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FCC

Two Los Angeles Stations Agree to Test Channel-Sharing

FCC_304Two Los Angeles broadcast stations will offer themselves up as subjects in an experiment to see if they can seamlessly share a broadcast channel in hopes of eventually freeing up spectrum for the wireless industry.

The two stations, public broadcaster KLCS and Spanish language station KJLA, will participate in the experiment thought up by the wireless communications industry trade association CTIA.

The object of the experiment is to jam two stations together on the same spectrum and hope viewers can’t see the difference at home. If it works it will mean more spectrum can be sold off to wireless carriers who say they need the added spectrum.

According to Wireless Week, “If the FCC approves the pilot, KLCS will host KJLA throughout the first quarter of 2014. At the conclusion of the test, CTIA and the TV stations will submit a report to the FCC on the viability of channel sharing.”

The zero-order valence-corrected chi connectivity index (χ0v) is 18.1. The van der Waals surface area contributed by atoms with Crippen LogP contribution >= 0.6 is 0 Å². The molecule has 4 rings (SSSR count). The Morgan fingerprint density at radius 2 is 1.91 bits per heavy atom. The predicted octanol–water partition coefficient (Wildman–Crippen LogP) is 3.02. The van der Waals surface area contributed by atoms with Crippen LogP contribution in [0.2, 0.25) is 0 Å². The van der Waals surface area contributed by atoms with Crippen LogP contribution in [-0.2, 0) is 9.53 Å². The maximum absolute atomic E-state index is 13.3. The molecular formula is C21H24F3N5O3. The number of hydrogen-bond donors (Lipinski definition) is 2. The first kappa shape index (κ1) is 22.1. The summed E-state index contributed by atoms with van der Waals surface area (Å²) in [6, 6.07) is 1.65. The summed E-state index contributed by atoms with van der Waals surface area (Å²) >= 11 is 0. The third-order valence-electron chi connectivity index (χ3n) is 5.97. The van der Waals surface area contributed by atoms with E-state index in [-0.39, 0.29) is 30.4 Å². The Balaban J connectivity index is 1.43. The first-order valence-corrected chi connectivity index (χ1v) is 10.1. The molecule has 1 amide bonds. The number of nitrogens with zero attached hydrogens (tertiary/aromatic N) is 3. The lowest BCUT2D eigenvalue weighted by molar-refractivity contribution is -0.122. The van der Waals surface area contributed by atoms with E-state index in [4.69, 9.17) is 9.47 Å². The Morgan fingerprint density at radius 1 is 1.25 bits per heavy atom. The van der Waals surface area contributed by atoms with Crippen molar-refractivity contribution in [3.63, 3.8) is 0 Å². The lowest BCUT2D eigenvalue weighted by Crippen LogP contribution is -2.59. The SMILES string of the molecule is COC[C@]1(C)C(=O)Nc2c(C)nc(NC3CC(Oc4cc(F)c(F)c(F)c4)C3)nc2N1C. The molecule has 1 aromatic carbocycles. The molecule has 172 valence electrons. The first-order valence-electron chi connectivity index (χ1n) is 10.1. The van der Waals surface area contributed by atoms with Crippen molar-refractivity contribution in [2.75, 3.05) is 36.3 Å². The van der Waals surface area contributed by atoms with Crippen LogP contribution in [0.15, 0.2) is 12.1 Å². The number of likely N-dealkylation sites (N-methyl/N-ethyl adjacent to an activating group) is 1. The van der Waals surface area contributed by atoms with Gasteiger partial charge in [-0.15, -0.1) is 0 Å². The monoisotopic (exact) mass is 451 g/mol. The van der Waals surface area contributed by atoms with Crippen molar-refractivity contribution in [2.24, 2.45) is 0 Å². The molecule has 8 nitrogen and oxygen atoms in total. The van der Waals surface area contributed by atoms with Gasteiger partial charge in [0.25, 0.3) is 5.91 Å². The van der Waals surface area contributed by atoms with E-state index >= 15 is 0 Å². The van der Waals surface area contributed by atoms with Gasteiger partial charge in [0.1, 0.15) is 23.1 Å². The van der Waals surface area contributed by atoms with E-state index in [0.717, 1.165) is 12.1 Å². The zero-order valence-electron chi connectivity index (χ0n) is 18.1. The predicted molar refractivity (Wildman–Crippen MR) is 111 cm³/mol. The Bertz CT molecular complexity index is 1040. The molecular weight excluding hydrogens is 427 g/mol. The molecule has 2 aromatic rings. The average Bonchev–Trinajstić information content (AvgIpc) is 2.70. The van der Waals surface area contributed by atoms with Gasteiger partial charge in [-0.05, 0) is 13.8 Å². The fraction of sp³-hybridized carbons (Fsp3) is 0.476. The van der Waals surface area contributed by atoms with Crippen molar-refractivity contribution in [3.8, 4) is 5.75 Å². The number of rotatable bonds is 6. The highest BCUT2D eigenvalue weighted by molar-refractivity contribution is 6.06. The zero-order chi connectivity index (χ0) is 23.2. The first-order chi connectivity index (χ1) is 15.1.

“We hope that the pilot program will provide broadcasters around the country with ‘real world’ data to evaluate the opportunity to channel share in the upcoming spectrum auction,” Alan Popkin, KLCS director of engineering, said in a statement.

Retransmission Fees and Blackouts Targeted in Two Separate Bills Before Congress

CableTVTwo bills introduced into Congress this week are taking aim at retransmission fees and blackouts.

The CHOICE or “Consumers Have Options in Choosing Entertainment” Act, introduced by California Representatives Anna Eshoo (D) and Zoe Lofgren (D), would ask the FCC to force interim carriage of a TV station during a retrans negotiation impasse and would allow consumers to opt out of paying for TV stations that elect retransmission consent. You can read all five provisions after the jump.

The Next Generation Television Marketplace Act, re-introduced by Rep. Steve Scalise (R) is “a comprehensive video reform bill that repeals outdated laws including compulsory copyright licenses, eliminates various mandates on private sector companies and consumers, and removes certain FCC broadcast and media ownership rules.” Read more

GOP Lawmakers Call FCC Study Attempt to Make FCC ‘News Police’